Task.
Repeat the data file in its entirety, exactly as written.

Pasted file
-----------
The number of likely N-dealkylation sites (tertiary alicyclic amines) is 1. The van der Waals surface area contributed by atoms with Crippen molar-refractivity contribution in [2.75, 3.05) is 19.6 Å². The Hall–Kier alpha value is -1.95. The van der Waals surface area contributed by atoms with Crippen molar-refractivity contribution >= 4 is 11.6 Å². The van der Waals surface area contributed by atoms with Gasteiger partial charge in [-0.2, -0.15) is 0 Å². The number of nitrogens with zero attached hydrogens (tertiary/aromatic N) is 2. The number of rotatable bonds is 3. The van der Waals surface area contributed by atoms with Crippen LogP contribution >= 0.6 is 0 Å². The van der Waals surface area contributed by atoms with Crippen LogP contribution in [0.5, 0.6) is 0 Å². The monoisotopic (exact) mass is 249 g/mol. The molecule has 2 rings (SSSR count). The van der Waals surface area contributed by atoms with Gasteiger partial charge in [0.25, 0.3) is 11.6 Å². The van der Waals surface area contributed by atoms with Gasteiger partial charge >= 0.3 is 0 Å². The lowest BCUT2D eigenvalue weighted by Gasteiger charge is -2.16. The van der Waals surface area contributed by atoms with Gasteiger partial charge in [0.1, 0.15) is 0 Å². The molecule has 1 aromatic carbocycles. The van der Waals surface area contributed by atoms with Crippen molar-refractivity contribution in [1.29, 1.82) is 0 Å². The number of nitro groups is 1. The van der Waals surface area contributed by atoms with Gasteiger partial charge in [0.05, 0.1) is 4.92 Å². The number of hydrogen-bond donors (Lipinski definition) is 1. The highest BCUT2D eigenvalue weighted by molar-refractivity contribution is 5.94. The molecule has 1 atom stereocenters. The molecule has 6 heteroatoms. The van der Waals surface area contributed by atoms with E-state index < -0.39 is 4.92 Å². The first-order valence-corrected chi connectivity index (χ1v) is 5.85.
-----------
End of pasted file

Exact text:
The number of likely N-dealkylation sites (tertiary alicyclic amines) is 1. The van der Waals surface area contributed by atoms with Crippen molar-refractivity contribution in [2.75, 3.05) is 19.6 Å². The Hall–Kier alpha value is -1.95. The van der Waals surface area contributed by atoms with Crippen molar-refractivity contribution >= 4 is 11.6 Å². The van der Waals surface area contributed by atoms with Gasteiger partial charge in [-0.2, -0.15) is 0 Å². The number of nitrogens with zero attached hydrogens (tertiary/aromatic N) is 2. The number of rotatable bonds is 3. The van der Waals surface area contributed by atoms with Crippen LogP contribution >= 0.6 is 0 Å². The van der Waals surface area contributed by atoms with Crippen LogP contribution in [0.5, 0.6) is 0 Å². The monoisotopic (exact) mass is 249 g/mol. The molecule has 2 rings (SSSR count). The van der Waals surface area contributed by atoms with Gasteiger partial charge in [0.25, 0.3) is 11.6 Å². The van der Waals surface area contributed by atoms with Gasteiger partial charge >= 0.3 is 0 Å². The lowest BCUT2D eigenvalue weighted by Gasteiger charge is -2.16. The van der Waals surface area contributed by atoms with Gasteiger partial charge in [0.1, 0.15) is 0 Å². The molecule has 1 aromatic carbocycles. The van der Waals surface area contributed by atoms with Crippen molar-refractivity contribution in [1.29, 1.82) is 0 Å². The number of nitro groups is 1. The van der Waals surface area contributed by atoms with Gasteiger partial charge in [0.05, 0.1) is 4.92 Å². The number of hydrogen-bond donors (Lipinski definition) is 1. The highest BCUT2D eigenvalue weighted by molar-refractivity contribution is 5.94. The molecule has 1 atom stereocenters. The molecule has 6 heteroatoms. The van der Waals surface area contributed by atoms with E-state index < -0.39 is 4.92 Å². The first-order valence-corrected chi connectivity index (χ1v) is 5.85.